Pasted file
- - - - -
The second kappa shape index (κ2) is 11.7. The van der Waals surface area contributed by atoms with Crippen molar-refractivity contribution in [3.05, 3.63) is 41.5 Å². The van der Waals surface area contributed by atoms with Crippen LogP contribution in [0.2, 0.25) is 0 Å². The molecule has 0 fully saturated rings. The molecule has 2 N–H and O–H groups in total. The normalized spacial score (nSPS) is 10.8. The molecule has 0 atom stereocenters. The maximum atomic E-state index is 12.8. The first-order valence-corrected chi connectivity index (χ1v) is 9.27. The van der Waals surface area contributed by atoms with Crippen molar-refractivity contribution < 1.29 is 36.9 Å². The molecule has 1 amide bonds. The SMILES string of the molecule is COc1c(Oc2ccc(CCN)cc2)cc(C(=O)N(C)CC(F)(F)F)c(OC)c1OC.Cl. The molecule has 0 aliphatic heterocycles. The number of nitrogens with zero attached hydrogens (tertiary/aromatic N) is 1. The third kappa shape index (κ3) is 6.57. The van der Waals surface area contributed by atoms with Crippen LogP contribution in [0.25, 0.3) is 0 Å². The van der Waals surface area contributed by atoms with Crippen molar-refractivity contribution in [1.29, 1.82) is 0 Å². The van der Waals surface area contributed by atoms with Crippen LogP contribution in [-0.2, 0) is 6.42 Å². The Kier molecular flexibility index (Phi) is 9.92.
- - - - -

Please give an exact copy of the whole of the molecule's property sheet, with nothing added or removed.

The second kappa shape index (κ2) is 11.7. The van der Waals surface area contributed by atoms with Crippen molar-refractivity contribution in [3.05, 3.63) is 41.5 Å². The van der Waals surface area contributed by atoms with Crippen LogP contribution in [0.2, 0.25) is 0 Å². The molecule has 0 fully saturated rings. The molecule has 2 N–H and O–H groups in total. The normalized spacial score (nSPS) is 10.8. The molecule has 0 atom stereocenters. The maximum atomic E-state index is 12.8. The first-order valence-corrected chi connectivity index (χ1v) is 9.27. The van der Waals surface area contributed by atoms with Crippen molar-refractivity contribution < 1.29 is 36.9 Å². The molecule has 1 amide bonds. The SMILES string of the molecule is COc1c(Oc2ccc(CCN)cc2)cc(C(=O)N(C)CC(F)(F)F)c(OC)c1OC.Cl. The molecule has 0 aliphatic heterocycles. The number of nitrogens with zero attached hydrogens (tertiary/aromatic N) is 1. The third kappa shape index (κ3) is 6.57. The van der Waals surface area contributed by atoms with Crippen LogP contribution in [0.25, 0.3) is 0 Å². The van der Waals surface area contributed by atoms with Crippen molar-refractivity contribution in [1.29, 1.82) is 0 Å². The van der Waals surface area contributed by atoms with Crippen LogP contribution in [-0.2, 0) is 6.42 Å². The Kier molecular flexibility index (Phi) is 9.92.